Three Mechanisms for Webb’s Scientific Instruments
Furthermore, RUAG Space was responsible for three crucial mechanisms for two of the telescope's four scientific instruments. Two high-precision mechanisms for the telescope’s “super eye” called NIRSpec were developed, built and tested by RUAG Space’s site in Vienna, Austria. This includes the mechanical support structures and special ball bearings of the two filter systems referred to as the instrument’s Filter Wheel Assembly. The 200-kilogram “super eye” – one of the two European contributions to the mission – can detect faintest infrared radiation from the most distant galaxies. Designed to observe 100 objects simultaneously, the NIRSpec will be the first spectrograph in space that has this remarkable multi-object capability.
An extremely versatile instrument, the second European instrument “MIRI” (Mid Infrared Range Instrument), will support all four of JWST’s science themes (see box). The instrument’s Contamination Control Cover was developed by RUAG Space in Zurich, Switzerland, and delivered in 2008. It will protect MIRI against external contamination during the cooldown phase of the tests and after the launch. Additionally, this cryo-mechanism acts as an optical shutter for the instrument to allow on-board calibration and to protect the detectors against bright objects. MIRI will help to see the first generations of galaxies born after the Big Bang.
Crucial Products for A Successful Launch
During assembly and before the JWST finally launches on board an Ariane 5 rocket, a rotating and tilting device developed and produced by RUAG Space in Vienna, enables engineers to work on the telescope from all sides. Depending on the requirements, the trolley moves the telescope to a vertical or horizontal position. RUAG Space has already delivered more than 80 so-called "multipurpose trolleys," which can rotate and tilt a satellite, to customers in Europe and the United States.
The top of the Ariane 5 rocket is made of RUAG Space’s payload fairing. It protects the JWST during liftoff and its journey through the atmosphere. The 17-meter-high structure was produced at the company’s site in Emmen, Switzerland. The Webb’s sunshield – as big as a tennis court – was specially engineered to fold up and fit within the 5.4-meter diameter fairing. “Our fairing was custom-made for this precious payload,” says Holger Wentscher, who heads RUAG Space’s Launchers business unit. “New hardware ensures that venting ports around the base of the fairing remain fully open. This will minimize the shock of depressurization when the fairing is jettisoned away from the launch vehicle.”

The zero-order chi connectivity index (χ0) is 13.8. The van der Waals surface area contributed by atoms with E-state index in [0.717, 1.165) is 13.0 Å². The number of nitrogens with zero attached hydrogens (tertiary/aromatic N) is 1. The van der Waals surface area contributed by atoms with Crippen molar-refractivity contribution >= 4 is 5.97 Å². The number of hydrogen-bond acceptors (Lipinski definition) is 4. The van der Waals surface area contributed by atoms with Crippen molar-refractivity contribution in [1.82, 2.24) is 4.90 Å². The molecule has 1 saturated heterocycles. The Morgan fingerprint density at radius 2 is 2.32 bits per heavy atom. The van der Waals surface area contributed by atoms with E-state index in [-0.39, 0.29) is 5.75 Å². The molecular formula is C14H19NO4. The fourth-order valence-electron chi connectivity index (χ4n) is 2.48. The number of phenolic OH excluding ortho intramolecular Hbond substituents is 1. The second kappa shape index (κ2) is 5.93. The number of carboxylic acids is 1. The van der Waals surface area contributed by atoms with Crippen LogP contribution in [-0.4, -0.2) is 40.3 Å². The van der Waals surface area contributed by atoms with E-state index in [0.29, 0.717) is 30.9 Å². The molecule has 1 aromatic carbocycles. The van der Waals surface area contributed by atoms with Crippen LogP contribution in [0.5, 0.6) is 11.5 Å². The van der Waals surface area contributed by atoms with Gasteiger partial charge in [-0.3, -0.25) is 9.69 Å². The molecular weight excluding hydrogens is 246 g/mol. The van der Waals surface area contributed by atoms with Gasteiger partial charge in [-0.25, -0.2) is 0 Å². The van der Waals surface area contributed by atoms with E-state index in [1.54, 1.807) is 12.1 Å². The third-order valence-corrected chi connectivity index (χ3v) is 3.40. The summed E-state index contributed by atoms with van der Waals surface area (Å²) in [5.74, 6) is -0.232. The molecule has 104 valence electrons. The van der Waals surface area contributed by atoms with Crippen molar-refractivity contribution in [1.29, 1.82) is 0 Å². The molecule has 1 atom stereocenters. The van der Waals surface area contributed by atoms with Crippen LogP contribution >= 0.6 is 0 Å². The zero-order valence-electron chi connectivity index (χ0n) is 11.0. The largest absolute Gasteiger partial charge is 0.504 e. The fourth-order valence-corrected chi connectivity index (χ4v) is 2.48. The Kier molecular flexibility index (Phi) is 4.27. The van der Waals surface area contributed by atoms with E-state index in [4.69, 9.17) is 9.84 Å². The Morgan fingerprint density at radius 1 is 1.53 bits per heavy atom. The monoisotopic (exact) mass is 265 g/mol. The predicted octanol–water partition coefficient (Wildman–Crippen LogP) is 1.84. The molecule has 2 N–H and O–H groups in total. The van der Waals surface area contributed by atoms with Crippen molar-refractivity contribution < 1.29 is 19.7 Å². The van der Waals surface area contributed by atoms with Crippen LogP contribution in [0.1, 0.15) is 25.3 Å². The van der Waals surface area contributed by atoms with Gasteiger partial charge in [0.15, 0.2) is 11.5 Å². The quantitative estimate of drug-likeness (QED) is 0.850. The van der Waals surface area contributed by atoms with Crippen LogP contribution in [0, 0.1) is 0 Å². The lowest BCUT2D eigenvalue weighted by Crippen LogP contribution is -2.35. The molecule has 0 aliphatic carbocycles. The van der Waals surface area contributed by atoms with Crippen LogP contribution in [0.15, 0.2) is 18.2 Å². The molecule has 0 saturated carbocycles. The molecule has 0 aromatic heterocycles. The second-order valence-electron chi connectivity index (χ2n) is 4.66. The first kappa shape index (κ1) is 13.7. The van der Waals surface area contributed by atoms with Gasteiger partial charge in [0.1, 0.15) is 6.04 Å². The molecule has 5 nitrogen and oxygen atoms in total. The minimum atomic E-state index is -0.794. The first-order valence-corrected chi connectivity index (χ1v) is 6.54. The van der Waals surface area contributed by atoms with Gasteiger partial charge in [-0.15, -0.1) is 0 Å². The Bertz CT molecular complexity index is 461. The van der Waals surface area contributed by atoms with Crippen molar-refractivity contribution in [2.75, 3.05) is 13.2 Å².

On its way into space, the launch vehicle is controlled by a RUAG Space on-board computer ("brain"). Once the payload reaches a certain height, the two halves of the payload fairing are separated and jettisoned from the launch vehicle. The corresponding separation system was manufactured by RUAG Space in Linköping, Sweden. At a later stage, this separation system (payload adapter) allows the JWST to be separated from the launch vehicle.
JWST: Studying the Beginning of Galaxies, Stars and Life
Named after James E. Webb, NASA Director between 1961 and 1968, the JWST will directly observe a part of space and time never seen before. Webb will gaze into the epoch when the very first stars and galaxies formed, over 13.5 billion years ago. Ultraviolet and visible light emitted by the very first luminous objects has been stretched or “redshifted” by the universe’s continual expansion and arrives today as infrared light. Webb is designed to “see” this infrared light with unprecedented resolution and sensitivity. The Webb has four scientific missions: finding the earliest stars and galaxies, understanding how galaxies evolved, observing the formation of new stars and solar systems, and scanning Earth’s neighboring planets for their chemical properties and signs of life. The main instrument of the JWST is an infrared telescope with a main reflector 6.5 meters in diameter. Unlike its predecessor Hubble, which observes the universe from a height of a few hundred kilometers above the Earth, the JWST will orbit around a point 1.5 million kilometers from the Earth. This will keep the spacecraft in the same relative position to the Sun and the Earth to keep the telescope's temperature very low behind its large solar shield. This is necessary for the Webb's sensitive instruments to function properly.
Image credit: NASA/Desiree Stover